Publishers find big market for Spanish-language books
McClatchy Newspaper
By Monica Hatcher
Tucson, Arizona | Published:
A little over a decade ago, Spanish-language books occupied the smallest slice of shelf space at bookstores around the country. They were dusty, overlooked and undervalued, and there were few titles beyond the classics — a little poetry and reference materials, most pertaining to the Spanish language itself.
But the 2000 census and its revelations about the fast-growing Hispanic population sparked renewed interest among U.S. publishing houses in meeting the reading desires of Spanish-speakers. Many who had tried — unsuccessfully — to market books in Spanish in the 1990s supercharged their plans.
Then came Dan Brown's "The Da Vinci Code."
This thriller wrapped in an enigmatic riddle that shakes the foundations of Catholicism not only shot up the international charts but quickly became one of the best-selling translations into Spanish of all time.
While successful Spanish-language titles in the United States typically sell between 15,000 and 20,000 books, more than 300,000 copies of "El Codigo Da Vinci" were scooped off bookstore shelves across the land, ushering in what some described as a new era for Spanish-language books in America.
"Distributors saw the potential," said Lucia Laratelli, president of Urano Publishing in Miami. The firm's Barcelona, Spain-based parent company, Ediciones Urano, hit the jackpot with its purchase of the book's Spanish publishing rights.
"If we can sell 300,000 copies, the readers are out there," Laratelli said.
Booksellers and publishers agree that the potential of the Spanish-reading market and the market for Spanish-language translations is only now becoming evident.
Even industry veterans are surprised by its scope. The recent explosive success of "El Secreto," the Spanish translation of "The Secret" by Rhonda Byrne, opened eyes. After its June release, the self-help book almost immediately hit the top spot on the charts of Criticas magazine — the equivalent of Publishers Weekly for Spanish books.
Simon & Schuster's Atria Books has printed more than 245,000 copies in anticipation of a megahit by Spanish-language standards.
Aida Bardales, editor of Criticas, said the phenomenon around "The Da Vinci Code" made publishers realize that Hispanic readers in the United States don't live in a publicity vacuum.
" 'The Da Vinci Code' confirmed that Spanish-language readers were paying attention to what was going on in the English-language market," Bardales said. Now, publishers are starting to time the release of English and Spanish versions so they coincide. Best-selling translations have helped the book market overall by alerting readers to the broadening selection of Spanish titles available at their local bookstores, Bardales said.
While the major industry groups, including the Association of American Publishers and the American Booksellers Association, don't track the sales of Spanish-language books, evidence of real growth in the Spanish market began about six years ago.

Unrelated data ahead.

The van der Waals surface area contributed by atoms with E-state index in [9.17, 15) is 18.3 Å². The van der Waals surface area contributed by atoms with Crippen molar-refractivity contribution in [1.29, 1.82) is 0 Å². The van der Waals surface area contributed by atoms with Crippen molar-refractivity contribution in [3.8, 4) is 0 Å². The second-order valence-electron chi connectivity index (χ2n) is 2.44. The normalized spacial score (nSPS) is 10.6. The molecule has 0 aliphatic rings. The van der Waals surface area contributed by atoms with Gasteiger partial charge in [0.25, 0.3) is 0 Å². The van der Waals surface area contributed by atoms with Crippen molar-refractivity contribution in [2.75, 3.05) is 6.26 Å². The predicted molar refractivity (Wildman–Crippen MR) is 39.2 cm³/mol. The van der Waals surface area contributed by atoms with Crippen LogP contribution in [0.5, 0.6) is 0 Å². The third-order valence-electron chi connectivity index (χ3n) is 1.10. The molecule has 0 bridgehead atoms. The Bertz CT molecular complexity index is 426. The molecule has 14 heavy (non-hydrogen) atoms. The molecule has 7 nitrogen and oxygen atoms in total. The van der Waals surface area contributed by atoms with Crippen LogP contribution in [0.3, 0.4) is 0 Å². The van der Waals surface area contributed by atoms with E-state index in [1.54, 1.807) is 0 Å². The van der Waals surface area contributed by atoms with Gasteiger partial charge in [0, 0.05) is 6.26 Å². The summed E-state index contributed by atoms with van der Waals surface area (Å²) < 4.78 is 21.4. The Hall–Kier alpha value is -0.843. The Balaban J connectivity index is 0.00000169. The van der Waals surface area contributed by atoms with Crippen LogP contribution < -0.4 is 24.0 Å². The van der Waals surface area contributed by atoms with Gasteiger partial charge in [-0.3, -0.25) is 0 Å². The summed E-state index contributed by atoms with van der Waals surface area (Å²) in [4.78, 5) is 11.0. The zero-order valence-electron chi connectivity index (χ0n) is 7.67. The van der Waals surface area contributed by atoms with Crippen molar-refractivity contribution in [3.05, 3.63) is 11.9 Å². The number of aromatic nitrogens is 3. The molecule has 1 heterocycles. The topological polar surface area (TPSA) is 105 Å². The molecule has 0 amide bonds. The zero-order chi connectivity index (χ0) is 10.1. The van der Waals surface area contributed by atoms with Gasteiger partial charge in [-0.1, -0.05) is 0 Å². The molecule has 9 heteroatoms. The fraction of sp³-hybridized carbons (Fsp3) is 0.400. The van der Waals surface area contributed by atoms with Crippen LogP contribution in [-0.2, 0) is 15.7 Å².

That's when several major U.S. publishers began establishing divisions to cultivate new Hispanic talent and focus on the sale of both Spanish-language books and English books geared for the HIspanic market. Notable were the efforts of HarperCollins, which announced the expansion of its Spanish imprint, Rayo, in 2004, and Atria Books, which established a Spanish publishing program the following year.
About that time, large chain booksellers began hiring Spanish-book buyers to study market demographics and expand their Libros en Español sections.
Foreign-based publishing houses such as Santillana USA, Planeta Publishing and Urano Publishing have begun partnering with smaller Spanish publishers to beef up their portfolios of Spanish-language titles as well.
Publishers from Spain were for many years the only players serving the Hispanic market. But now they are competing with U.S. houses for new authors and translation rights.
"When we started publishing, it was really difficult to get people to take us seriously outside of the independent bookstores," said Marla Norman, U.S. sales director of Planeta Publishing, whose Spanish parent, Grupo Planeta, is that country's largest trade book publisher. "To go mainstream was almost unthinkable."
While foreign-based publishers now must go head-to-head with their heavyweight U.S. counterparts, Norman said their participation has led to bigger market growth overall and is welcome. Last year, Planeta partnered with HarperCollins to co-publish a list of Spanish titles — including two novels by best-selling Spanish author Carlos Ruiz Zafon, "La Sombra del Viento" and "El Principe de la Niebla" — for publication in the United States.
Profits also are now coming more easily — even for lesser-known titles, Norman said.
"We can start to sell 1,000 copies of a single book and there's some profit, finally," Norman said. "It's gone beyond being a hobby into being a much more interesting business. You can actually create some momentum within the marketing area when you have more people involved and more dollars being invested from a number of different entities."